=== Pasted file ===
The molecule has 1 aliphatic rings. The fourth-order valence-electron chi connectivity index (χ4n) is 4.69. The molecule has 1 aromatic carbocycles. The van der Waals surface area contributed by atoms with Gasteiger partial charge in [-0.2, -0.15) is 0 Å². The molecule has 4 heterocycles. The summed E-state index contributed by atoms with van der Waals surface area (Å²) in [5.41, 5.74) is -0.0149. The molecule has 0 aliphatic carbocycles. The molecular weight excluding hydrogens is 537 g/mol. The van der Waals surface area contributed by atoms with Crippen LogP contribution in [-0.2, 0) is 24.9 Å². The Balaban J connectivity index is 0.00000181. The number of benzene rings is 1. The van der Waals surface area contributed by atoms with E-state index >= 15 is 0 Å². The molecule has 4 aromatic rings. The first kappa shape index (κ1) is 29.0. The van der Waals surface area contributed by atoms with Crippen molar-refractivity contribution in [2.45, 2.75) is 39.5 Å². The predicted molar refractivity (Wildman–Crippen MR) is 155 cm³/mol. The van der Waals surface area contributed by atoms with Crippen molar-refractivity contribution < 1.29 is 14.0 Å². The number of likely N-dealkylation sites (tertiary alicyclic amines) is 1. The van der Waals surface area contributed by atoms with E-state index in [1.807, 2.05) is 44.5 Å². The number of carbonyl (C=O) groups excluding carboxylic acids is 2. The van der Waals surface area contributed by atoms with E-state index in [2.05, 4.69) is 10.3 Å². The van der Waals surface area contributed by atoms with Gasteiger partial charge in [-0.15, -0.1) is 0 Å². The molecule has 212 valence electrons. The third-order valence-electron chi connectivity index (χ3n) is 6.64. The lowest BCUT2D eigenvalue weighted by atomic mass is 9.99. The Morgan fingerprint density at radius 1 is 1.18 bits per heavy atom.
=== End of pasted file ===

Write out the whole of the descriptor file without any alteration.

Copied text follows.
The molecule has 1 aliphatic rings. The fourth-order valence-electron chi connectivity index (χ4n) is 4.69. The molecule has 1 aromatic carbocycles. The van der Waals surface area contributed by atoms with Gasteiger partial charge in [-0.2, -0.15) is 0 Å². The molecule has 4 heterocycles. The summed E-state index contributed by atoms with van der Waals surface area (Å²) in [5.41, 5.74) is -0.0149. The molecule has 0 aliphatic carbocycles. The molecular weight excluding hydrogens is 537 g/mol. The van der Waals surface area contributed by atoms with Crippen LogP contribution in [-0.2, 0) is 24.9 Å². The Balaban J connectivity index is 0.00000181. The number of benzene rings is 1. The van der Waals surface area contributed by atoms with E-state index >= 15 is 0 Å². The molecule has 4 aromatic rings. The first kappa shape index (κ1) is 29.0. The van der Waals surface area contributed by atoms with Crippen molar-refractivity contribution in [2.45, 2.75) is 39.5 Å². The predicted molar refractivity (Wildman–Crippen MR) is 155 cm³/mol. The van der Waals surface area contributed by atoms with Crippen molar-refractivity contribution < 1.29 is 14.0 Å². The number of likely N-dealkylation sites (tertiary alicyclic amines) is 1. The van der Waals surface area contributed by atoms with E-state index in [1.807, 2.05) is 44.5 Å². The number of carbonyl (C=O) groups excluding carboxylic acids is 2. The van der Waals surface area contributed by atoms with E-state index in [2.05, 4.69) is 10.3 Å². The van der Waals surface area contributed by atoms with Gasteiger partial charge in [-0.15, -0.1) is 0 Å². The molecule has 212 valence electrons. The third-order valence-electron chi connectivity index (χ3n) is 6.64. The lowest BCUT2D eigenvalue weighted by atomic mass is 9.99. The Morgan fingerprint density at radius 1 is 1.18 bits per heavy atom.